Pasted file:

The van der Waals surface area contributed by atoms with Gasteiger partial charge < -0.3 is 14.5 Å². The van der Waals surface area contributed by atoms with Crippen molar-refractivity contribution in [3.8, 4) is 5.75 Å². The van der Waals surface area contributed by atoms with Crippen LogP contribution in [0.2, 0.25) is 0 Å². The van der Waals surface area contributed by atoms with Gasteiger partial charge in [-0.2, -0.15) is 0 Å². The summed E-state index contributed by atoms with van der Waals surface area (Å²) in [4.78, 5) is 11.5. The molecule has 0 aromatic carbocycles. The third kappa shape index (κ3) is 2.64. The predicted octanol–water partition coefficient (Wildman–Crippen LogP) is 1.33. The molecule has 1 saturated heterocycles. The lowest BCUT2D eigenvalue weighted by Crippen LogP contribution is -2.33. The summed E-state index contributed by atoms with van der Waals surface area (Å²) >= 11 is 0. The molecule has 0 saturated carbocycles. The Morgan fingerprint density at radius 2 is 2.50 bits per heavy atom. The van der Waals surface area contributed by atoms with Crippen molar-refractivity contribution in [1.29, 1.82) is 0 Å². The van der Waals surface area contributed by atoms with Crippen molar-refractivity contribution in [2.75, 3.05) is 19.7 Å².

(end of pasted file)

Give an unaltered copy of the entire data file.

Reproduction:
The van der Waals surface area contributed by atoms with Gasteiger partial charge < -0.3 is 14.5 Å². The van der Waals surface area contributed by atoms with Crippen molar-refractivity contribution in [3.8, 4) is 5.75 Å². The van der Waals surface area contributed by atoms with Crippen LogP contribution in [0.2, 0.25) is 0 Å². The van der Waals surface area contributed by atoms with Gasteiger partial charge in [-0.2, -0.15) is 0 Å². The summed E-state index contributed by atoms with van der Waals surface area (Å²) in [4.78, 5) is 11.5. The molecule has 0 aromatic carbocycles. The third kappa shape index (κ3) is 2.64. The predicted octanol–water partition coefficient (Wildman–Crippen LogP) is 1.33. The molecule has 1 saturated heterocycles. The lowest BCUT2D eigenvalue weighted by Crippen LogP contribution is -2.33. The summed E-state index contributed by atoms with van der Waals surface area (Å²) >= 11 is 0. The molecule has 0 saturated carbocycles. The Morgan fingerprint density at radius 2 is 2.50 bits per heavy atom. The van der Waals surface area contributed by atoms with Crippen molar-refractivity contribution in [1.29, 1.82) is 0 Å². The van der Waals surface area contributed by atoms with Crippen molar-refractivity contribution in [2.75, 3.05) is 19.7 Å².